Love Reconsidered: A Novel, by Phyllis J. Piano
Publication: SparkPress; August 8, 2017
About the book:
When Aleen Riddick’s marriage falls apart after her eighteen-year-old daughter, Sunny, loses her beloved boyfriend in a tragic accident, they look to the dead boy’s father, grief-stricken Ted Hammand, to help them heal and redefine life. When shocking developments force them to confront those who deceived them, Aleen, Ted, and Sunny must decide if forgiveness will drive them back to the pain of the past or forward to a future of possibilities.Love Reconsidered is about families―their grief, guilt, compassion, love, forgiveness, and hope.
I was lucky enough to win a paperback copy of Love Reconsidered, the latest from author Phyllis J. Piano, and it was such an emotional, yet heart-warming read.
This novel did not go as I expected. Ted and Gerrie’s son Stu died in a car accident after learning that his mom Gerrie was leaving Ted for Durk. Durk was Stu’s girlfriend’s father, Aleen was Durk’s wife and Sunny’s mother. So basically, it was all a big nasty mess.
Despite this being the biggest Jerry Springer mess I’ve seen in awhile, the premise of this novel was love, forgiveness, and looking forward. I was expecting Aleen and Ted to turn to one another in some passionate love affair, but this novel was much more and surprised me the entire time I was reading.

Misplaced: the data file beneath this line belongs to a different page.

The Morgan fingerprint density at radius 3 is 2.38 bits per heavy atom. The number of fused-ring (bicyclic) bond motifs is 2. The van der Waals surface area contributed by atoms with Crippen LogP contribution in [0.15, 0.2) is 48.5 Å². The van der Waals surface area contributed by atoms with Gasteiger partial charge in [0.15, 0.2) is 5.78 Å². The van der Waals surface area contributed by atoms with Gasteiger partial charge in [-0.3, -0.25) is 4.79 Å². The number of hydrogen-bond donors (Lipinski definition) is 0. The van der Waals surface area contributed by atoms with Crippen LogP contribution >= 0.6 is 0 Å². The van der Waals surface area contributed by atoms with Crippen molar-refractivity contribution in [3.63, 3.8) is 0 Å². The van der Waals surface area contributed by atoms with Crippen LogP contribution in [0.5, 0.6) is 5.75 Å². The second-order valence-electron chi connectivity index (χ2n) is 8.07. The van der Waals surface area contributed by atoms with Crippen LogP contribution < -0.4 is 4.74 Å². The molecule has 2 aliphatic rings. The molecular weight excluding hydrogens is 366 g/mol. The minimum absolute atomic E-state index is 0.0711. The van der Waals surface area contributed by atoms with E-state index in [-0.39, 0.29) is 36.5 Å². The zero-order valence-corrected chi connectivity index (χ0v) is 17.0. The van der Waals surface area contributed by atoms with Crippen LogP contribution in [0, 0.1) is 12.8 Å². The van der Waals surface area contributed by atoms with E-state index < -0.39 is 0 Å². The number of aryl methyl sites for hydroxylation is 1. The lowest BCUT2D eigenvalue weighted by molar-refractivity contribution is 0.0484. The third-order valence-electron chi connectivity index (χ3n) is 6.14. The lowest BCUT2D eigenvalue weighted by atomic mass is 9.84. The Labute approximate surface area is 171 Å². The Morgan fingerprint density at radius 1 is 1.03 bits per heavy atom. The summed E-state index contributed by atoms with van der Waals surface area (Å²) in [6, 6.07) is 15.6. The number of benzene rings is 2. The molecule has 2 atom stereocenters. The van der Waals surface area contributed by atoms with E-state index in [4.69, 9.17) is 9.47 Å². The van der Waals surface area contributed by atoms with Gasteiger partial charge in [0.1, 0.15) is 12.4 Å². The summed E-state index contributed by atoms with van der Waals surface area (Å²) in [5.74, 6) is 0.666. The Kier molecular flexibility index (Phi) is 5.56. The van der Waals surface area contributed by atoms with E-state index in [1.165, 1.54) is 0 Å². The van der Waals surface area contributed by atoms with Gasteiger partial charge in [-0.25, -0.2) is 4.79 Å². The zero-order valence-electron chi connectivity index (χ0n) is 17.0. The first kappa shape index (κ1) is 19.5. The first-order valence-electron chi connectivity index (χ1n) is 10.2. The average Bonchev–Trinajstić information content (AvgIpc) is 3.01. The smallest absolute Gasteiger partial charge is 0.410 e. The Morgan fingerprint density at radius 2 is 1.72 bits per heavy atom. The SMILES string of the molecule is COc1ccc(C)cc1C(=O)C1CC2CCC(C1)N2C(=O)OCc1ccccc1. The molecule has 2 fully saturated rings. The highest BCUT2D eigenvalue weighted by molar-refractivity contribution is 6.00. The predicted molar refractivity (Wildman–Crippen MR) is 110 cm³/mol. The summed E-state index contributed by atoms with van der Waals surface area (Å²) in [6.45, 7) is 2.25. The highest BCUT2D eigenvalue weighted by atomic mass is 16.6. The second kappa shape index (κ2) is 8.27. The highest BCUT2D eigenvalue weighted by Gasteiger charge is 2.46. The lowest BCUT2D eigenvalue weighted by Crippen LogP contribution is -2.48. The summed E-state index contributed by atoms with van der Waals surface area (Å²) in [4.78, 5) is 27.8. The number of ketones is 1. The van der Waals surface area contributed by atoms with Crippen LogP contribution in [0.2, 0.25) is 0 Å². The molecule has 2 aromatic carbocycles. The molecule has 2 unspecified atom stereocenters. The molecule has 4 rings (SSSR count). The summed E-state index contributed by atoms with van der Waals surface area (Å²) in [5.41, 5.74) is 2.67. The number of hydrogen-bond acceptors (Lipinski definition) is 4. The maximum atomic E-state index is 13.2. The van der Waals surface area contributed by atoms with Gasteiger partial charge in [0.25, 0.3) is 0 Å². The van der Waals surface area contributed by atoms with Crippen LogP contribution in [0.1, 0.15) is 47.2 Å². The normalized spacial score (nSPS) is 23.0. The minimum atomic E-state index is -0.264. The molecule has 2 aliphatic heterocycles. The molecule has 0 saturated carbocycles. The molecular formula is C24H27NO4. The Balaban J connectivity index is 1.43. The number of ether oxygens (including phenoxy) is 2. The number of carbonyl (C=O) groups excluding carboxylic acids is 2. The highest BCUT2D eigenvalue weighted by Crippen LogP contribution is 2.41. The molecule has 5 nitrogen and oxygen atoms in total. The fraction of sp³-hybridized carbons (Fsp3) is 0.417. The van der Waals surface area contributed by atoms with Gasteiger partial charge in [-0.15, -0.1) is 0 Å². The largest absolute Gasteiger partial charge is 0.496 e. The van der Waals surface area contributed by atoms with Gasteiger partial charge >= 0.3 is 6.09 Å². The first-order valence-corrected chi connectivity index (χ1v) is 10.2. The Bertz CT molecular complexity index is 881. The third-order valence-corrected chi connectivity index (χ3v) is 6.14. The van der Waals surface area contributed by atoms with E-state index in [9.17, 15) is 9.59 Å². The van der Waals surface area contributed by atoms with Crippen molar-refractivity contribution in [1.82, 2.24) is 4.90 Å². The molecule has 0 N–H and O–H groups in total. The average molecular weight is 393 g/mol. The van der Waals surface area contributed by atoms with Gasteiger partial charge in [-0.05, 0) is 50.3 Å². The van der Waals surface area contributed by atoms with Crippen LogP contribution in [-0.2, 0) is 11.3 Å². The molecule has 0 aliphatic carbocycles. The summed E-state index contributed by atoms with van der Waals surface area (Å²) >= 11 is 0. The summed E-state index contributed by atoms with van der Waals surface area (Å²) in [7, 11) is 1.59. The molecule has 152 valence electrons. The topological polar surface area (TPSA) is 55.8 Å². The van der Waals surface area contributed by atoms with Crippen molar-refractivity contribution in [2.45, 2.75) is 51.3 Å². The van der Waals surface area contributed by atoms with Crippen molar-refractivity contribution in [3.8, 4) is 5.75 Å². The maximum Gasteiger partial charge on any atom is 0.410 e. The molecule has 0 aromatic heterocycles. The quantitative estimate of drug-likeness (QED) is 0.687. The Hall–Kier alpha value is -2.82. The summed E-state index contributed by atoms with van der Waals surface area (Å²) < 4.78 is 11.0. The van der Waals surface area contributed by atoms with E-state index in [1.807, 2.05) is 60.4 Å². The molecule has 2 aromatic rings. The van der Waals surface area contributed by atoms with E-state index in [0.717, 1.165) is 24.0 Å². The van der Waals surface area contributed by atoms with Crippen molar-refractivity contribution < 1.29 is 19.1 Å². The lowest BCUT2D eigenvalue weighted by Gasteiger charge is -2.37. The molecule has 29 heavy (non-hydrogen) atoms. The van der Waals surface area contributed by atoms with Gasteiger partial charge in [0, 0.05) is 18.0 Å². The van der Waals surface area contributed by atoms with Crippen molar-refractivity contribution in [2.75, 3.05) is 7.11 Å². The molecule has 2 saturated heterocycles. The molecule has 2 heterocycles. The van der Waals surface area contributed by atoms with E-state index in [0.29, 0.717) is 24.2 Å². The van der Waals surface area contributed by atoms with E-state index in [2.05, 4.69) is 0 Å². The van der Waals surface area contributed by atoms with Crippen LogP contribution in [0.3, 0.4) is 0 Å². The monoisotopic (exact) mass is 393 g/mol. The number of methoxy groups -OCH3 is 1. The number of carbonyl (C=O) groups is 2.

You have two families joined by the love of their children. One of each marital pairs cheats with the other and tragedy results. However, everyone in this novel stood up, owned their own faults, and gave nothing but unconditional love when needed. This is a novel that could threaten to put therapists out of business because of their healthy lines of communication and devotion to one another despite earlier betrayals.
As much as I loved this story and the characters, I do have a big issue with this novel, which was the dialogue. No one speaks to each other in such a proper manner. The sentences with and without dialogue were short and choppy. Moreover, they sounded almost robotic. It reminded me of my years as a teacher, especially in elementary school, when the primary focus was on grammar. Considering this novel has very adult themes and was certainly not a written by or for a child, I was distracted by the writing style. Nevertheless, I enjoyed the overall story.
Love Reconsidered is a clean, emotional, complex, and surprising novel about love, forgiveness, and moving forward. Despite the writing and dialogue, it was very enjoyable.
*Thanks to the author for providing a copy of this novel via Goodreads giveaway!